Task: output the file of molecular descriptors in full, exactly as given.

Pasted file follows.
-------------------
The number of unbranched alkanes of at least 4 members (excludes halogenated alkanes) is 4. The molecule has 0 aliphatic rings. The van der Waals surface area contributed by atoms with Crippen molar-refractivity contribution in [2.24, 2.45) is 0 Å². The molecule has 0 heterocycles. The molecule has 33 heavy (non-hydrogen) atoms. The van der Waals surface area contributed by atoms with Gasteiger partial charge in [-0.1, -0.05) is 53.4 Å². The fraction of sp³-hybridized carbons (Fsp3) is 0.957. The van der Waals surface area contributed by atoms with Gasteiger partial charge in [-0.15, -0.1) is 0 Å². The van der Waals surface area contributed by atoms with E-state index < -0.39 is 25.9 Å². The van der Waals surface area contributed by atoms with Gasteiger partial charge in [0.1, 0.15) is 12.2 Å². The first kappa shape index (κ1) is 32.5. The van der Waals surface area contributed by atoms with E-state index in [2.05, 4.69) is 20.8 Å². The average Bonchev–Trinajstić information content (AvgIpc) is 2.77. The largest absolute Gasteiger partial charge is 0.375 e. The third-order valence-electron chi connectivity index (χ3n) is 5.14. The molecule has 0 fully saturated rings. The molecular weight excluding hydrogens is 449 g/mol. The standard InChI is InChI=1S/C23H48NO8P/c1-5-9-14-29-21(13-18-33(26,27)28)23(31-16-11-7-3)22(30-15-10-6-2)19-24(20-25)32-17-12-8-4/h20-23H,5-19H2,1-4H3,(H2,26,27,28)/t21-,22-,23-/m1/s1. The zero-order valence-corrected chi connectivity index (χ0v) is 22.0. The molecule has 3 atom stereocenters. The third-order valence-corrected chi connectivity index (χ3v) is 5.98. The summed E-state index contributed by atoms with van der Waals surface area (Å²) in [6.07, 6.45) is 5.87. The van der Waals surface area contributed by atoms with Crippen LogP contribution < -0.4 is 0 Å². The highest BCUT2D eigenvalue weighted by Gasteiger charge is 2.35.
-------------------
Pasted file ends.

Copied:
The number of unbranched alkanes of at least 4 members (excludes halogenated alkanes) is 4. The molecule has 0 aliphatic rings. The van der Waals surface area contributed by atoms with Crippen molar-refractivity contribution in [2.24, 2.45) is 0 Å². The molecule has 0 heterocycles. The molecule has 33 heavy (non-hydrogen) atoms. The van der Waals surface area contributed by atoms with Gasteiger partial charge in [-0.1, -0.05) is 53.4 Å². The fraction of sp³-hybridized carbons (Fsp3) is 0.957. The van der Waals surface area contributed by atoms with Gasteiger partial charge in [-0.15, -0.1) is 0 Å². The van der Waals surface area contributed by atoms with E-state index < -0.39 is 25.9 Å². The van der Waals surface area contributed by atoms with Gasteiger partial charge in [0.1, 0.15) is 12.2 Å². The first kappa shape index (κ1) is 32.5. The van der Waals surface area contributed by atoms with E-state index in [2.05, 4.69) is 20.8 Å². The average Bonchev–Trinajstić information content (AvgIpc) is 2.77. The largest absolute Gasteiger partial charge is 0.375 e. The third-order valence-electron chi connectivity index (χ3n) is 5.14. The molecule has 0 fully saturated rings. The molecular weight excluding hydrogens is 449 g/mol. The standard InChI is InChI=1S/C23H48NO8P/c1-5-9-14-29-21(13-18-33(26,27)28)23(31-16-11-7-3)22(30-15-10-6-2)19-24(20-25)32-17-12-8-4/h20-23H,5-19H2,1-4H3,(H2,26,27,28)/t21-,22-,23-/m1/s1. The zero-order valence-corrected chi connectivity index (χ0v) is 22.0. The molecule has 3 atom stereocenters. The third-order valence-corrected chi connectivity index (χ3v) is 5.98. The summed E-state index contributed by atoms with van der Waals surface area (Å²) in [6.07, 6.45) is 5.87. The van der Waals surface area contributed by atoms with Crippen LogP contribution < -0.4 is 0 Å². The highest BCUT2D eigenvalue weighted by Gasteiger charge is 2.35.